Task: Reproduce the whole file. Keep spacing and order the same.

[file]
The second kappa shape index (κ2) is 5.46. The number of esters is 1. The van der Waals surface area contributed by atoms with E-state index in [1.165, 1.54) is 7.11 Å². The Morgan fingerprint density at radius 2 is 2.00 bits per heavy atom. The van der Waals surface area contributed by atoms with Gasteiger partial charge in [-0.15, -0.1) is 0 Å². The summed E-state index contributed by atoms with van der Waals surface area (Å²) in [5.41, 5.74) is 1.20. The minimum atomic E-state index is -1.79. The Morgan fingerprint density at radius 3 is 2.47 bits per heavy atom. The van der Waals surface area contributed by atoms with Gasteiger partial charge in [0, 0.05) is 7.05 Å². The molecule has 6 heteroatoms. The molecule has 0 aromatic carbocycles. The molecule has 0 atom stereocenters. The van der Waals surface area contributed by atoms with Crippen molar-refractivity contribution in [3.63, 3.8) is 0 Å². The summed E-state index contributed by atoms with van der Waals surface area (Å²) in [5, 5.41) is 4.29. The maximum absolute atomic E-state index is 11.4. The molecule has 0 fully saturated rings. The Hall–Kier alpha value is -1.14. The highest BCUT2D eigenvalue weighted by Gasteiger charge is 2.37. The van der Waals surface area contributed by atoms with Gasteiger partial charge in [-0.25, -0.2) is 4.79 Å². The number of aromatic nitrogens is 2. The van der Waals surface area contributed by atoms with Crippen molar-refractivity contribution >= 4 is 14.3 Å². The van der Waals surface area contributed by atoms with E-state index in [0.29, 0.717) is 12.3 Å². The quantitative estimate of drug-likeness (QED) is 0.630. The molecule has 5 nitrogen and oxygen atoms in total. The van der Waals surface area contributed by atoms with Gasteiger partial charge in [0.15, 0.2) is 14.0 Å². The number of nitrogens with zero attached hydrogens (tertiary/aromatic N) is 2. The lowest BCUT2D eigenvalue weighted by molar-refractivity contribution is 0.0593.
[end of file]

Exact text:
The second kappa shape index (κ2) is 5.46. The number of esters is 1. The van der Waals surface area contributed by atoms with E-state index in [1.165, 1.54) is 7.11 Å². The Morgan fingerprint density at radius 2 is 2.00 bits per heavy atom. The van der Waals surface area contributed by atoms with Gasteiger partial charge in [-0.15, -0.1) is 0 Å². The summed E-state index contributed by atoms with van der Waals surface area (Å²) in [5.41, 5.74) is 1.20. The minimum atomic E-state index is -1.79. The Morgan fingerprint density at radius 3 is 2.47 bits per heavy atom. The van der Waals surface area contributed by atoms with Gasteiger partial charge in [0, 0.05) is 7.05 Å². The molecule has 6 heteroatoms. The molecule has 0 aromatic carbocycles. The molecule has 0 atom stereocenters. The van der Waals surface area contributed by atoms with Crippen molar-refractivity contribution in [3.63, 3.8) is 0 Å². The summed E-state index contributed by atoms with van der Waals surface area (Å²) in [5, 5.41) is 4.29. The maximum absolute atomic E-state index is 11.4. The molecule has 0 fully saturated rings. The Hall–Kier alpha value is -1.14. The highest BCUT2D eigenvalue weighted by Gasteiger charge is 2.37. The van der Waals surface area contributed by atoms with Gasteiger partial charge in [-0.25, -0.2) is 4.79 Å². The number of aromatic nitrogens is 2. The van der Waals surface area contributed by atoms with Crippen molar-refractivity contribution >= 4 is 14.3 Å². The van der Waals surface area contributed by atoms with E-state index in [0.29, 0.717) is 12.3 Å². The quantitative estimate of drug-likeness (QED) is 0.630. The molecule has 5 nitrogen and oxygen atoms in total. The van der Waals surface area contributed by atoms with Gasteiger partial charge in [0.15, 0.2) is 14.0 Å². The number of nitrogens with zero attached hydrogens (tertiary/aromatic N) is 2. The lowest BCUT2D eigenvalue weighted by molar-refractivity contribution is 0.0593.